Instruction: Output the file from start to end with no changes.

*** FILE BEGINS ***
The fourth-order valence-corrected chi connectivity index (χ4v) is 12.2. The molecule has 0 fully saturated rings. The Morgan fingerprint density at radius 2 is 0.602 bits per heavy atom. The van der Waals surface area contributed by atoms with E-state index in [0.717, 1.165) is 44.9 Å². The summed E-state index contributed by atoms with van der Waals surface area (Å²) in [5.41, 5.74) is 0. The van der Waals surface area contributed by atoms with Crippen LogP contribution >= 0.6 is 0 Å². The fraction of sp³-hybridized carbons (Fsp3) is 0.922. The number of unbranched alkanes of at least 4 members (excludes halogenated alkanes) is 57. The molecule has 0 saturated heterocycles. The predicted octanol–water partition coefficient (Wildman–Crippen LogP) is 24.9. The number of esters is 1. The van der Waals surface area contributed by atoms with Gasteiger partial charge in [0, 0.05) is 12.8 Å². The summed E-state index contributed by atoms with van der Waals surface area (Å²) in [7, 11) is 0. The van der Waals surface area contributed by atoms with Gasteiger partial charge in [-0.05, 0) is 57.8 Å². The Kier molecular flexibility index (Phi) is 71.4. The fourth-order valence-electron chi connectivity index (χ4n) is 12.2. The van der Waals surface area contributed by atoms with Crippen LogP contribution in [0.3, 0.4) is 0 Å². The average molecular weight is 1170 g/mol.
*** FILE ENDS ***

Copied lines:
The fourth-order valence-corrected chi connectivity index (χ4v) is 12.2. The molecule has 0 fully saturated rings. The Morgan fingerprint density at radius 2 is 0.602 bits per heavy atom. The van der Waals surface area contributed by atoms with E-state index in [0.717, 1.165) is 44.9 Å². The summed E-state index contributed by atoms with van der Waals surface area (Å²) in [5.41, 5.74) is 0. The van der Waals surface area contributed by atoms with Crippen LogP contribution >= 0.6 is 0 Å². The fraction of sp³-hybridized carbons (Fsp3) is 0.922. The number of unbranched alkanes of at least 4 members (excludes halogenated alkanes) is 57. The molecule has 0 saturated heterocycles. The predicted octanol–water partition coefficient (Wildman–Crippen LogP) is 24.9. The number of esters is 1. The van der Waals surface area contributed by atoms with Gasteiger partial charge in [0, 0.05) is 12.8 Å². The summed E-state index contributed by atoms with van der Waals surface area (Å²) in [7, 11) is 0. The van der Waals surface area contributed by atoms with Gasteiger partial charge in [-0.05, 0) is 57.8 Å². The Kier molecular flexibility index (Phi) is 71.4. The fourth-order valence-electron chi connectivity index (χ4n) is 12.2. The van der Waals surface area contributed by atoms with Crippen LogP contribution in [0.3, 0.4) is 0 Å². The average molecular weight is 1170 g/mol.